Volvo said on Monday it had set a fixed share price of 53 kronor ($6.20). The price is at the bottom end of the range that Volvo announced last week – which was between 53 and 68 kronor per share – ahead of its initial public offering (IPO).
In a statement, the car manufacturer also lowered the amount it plans to raise by going public from 25 billion kronor ($2.9 billion) to 20 billion kronor ($2.3 billion).
And it said its first day of trading will be on October 29th, one day later than previously announced.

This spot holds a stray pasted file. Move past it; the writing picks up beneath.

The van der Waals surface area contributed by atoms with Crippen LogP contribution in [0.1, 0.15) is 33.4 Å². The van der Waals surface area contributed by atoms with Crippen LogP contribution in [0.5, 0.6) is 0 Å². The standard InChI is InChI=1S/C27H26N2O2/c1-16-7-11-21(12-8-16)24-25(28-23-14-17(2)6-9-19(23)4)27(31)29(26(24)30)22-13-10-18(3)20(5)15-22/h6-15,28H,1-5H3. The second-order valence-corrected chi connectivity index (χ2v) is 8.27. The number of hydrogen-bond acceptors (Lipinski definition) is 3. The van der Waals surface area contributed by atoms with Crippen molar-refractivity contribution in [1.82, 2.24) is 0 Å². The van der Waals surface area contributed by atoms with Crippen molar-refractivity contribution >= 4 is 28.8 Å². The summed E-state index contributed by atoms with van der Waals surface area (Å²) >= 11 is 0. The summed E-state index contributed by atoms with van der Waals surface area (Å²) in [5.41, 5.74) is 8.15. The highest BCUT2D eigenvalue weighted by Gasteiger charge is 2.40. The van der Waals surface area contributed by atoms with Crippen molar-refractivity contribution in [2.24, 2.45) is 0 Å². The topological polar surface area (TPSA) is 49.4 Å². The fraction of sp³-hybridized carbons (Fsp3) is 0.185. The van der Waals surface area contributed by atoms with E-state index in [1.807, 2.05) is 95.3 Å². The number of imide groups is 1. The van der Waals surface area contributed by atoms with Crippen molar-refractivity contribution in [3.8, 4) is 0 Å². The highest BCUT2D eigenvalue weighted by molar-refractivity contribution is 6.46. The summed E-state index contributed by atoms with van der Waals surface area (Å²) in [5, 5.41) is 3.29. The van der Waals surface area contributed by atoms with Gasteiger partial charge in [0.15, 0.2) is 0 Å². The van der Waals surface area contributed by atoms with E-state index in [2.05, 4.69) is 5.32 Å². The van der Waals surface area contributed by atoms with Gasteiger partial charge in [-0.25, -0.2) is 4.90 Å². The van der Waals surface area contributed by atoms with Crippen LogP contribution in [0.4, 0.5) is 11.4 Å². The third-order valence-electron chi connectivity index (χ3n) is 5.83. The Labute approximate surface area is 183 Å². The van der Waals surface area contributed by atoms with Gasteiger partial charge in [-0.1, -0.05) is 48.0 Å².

Volvo first stated its plans to go public in early October, while noting that China’s Geely would remain the largest shareholder.
The Swedish car manufacturer had been struggling until Geely acquired it from US giant Ford for $1.8 billion in 2010.
Volvo’s image and sales have dramatically improved since then, riding the wave of popularity of SUVs. The company plans to go all-electric by 2030.
Volvo Cars CEO Håkan Samuelsson said in the statement that “the proceeds raised from the IPO together with our strong balance sheet will secure the funding of our fastest transformer strategy and the delivery of our mid-decade ambitions”.